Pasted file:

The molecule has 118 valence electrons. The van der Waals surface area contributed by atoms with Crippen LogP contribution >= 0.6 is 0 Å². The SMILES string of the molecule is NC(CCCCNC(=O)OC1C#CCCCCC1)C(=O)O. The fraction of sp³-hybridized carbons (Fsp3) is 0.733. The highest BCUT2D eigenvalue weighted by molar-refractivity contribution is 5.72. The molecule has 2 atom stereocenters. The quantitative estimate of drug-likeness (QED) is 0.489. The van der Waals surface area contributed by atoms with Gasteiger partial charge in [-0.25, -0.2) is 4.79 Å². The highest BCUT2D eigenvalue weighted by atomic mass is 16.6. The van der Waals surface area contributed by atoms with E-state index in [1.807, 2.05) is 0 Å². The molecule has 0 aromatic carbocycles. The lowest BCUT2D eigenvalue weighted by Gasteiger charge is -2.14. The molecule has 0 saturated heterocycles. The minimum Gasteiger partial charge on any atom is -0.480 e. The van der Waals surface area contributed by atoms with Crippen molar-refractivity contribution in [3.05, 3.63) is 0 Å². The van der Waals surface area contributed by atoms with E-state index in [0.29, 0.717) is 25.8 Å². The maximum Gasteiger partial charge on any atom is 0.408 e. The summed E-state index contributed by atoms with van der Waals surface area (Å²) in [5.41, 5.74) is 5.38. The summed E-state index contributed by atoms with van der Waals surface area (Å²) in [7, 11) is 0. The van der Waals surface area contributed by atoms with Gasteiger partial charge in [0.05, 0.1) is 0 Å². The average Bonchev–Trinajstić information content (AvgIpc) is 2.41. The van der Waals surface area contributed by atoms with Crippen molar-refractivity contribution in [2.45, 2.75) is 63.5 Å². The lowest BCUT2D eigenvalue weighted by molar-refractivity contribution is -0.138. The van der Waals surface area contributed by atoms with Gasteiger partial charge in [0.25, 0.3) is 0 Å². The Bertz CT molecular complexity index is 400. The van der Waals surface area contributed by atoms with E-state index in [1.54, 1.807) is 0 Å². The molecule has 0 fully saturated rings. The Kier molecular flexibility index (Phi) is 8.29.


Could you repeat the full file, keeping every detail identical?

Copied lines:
The molecule has 118 valence electrons. The van der Waals surface area contributed by atoms with Crippen LogP contribution >= 0.6 is 0 Å². The SMILES string of the molecule is NC(CCCCNC(=O)OC1C#CCCCCC1)C(=O)O. The fraction of sp³-hybridized carbons (Fsp3) is 0.733. The highest BCUT2D eigenvalue weighted by molar-refractivity contribution is 5.72. The molecule has 2 atom stereocenters. The quantitative estimate of drug-likeness (QED) is 0.489. The van der Waals surface area contributed by atoms with Gasteiger partial charge in [-0.25, -0.2) is 4.79 Å². The highest BCUT2D eigenvalue weighted by atomic mass is 16.6. The van der Waals surface area contributed by atoms with E-state index in [1.807, 2.05) is 0 Å². The molecule has 0 aromatic carbocycles. The lowest BCUT2D eigenvalue weighted by Gasteiger charge is -2.14. The molecule has 0 saturated heterocycles. The minimum Gasteiger partial charge on any atom is -0.480 e. The van der Waals surface area contributed by atoms with Crippen molar-refractivity contribution in [3.05, 3.63) is 0 Å². The van der Waals surface area contributed by atoms with E-state index in [0.29, 0.717) is 25.8 Å². The maximum Gasteiger partial charge on any atom is 0.408 e. The summed E-state index contributed by atoms with van der Waals surface area (Å²) in [5.41, 5.74) is 5.38. The summed E-state index contributed by atoms with van der Waals surface area (Å²) in [7, 11) is 0. The van der Waals surface area contributed by atoms with Gasteiger partial charge in [0.05, 0.1) is 0 Å². The average Bonchev–Trinajstić information content (AvgIpc) is 2.41. The van der Waals surface area contributed by atoms with Crippen molar-refractivity contribution in [2.45, 2.75) is 63.5 Å². The lowest BCUT2D eigenvalue weighted by molar-refractivity contribution is -0.138. The van der Waals surface area contributed by atoms with Gasteiger partial charge in [0.25, 0.3) is 0 Å². The Bertz CT molecular complexity index is 400. The van der Waals surface area contributed by atoms with E-state index in [1.54, 1.807) is 0 Å². The molecule has 0 fully saturated rings. The Kier molecular flexibility index (Phi) is 8.29.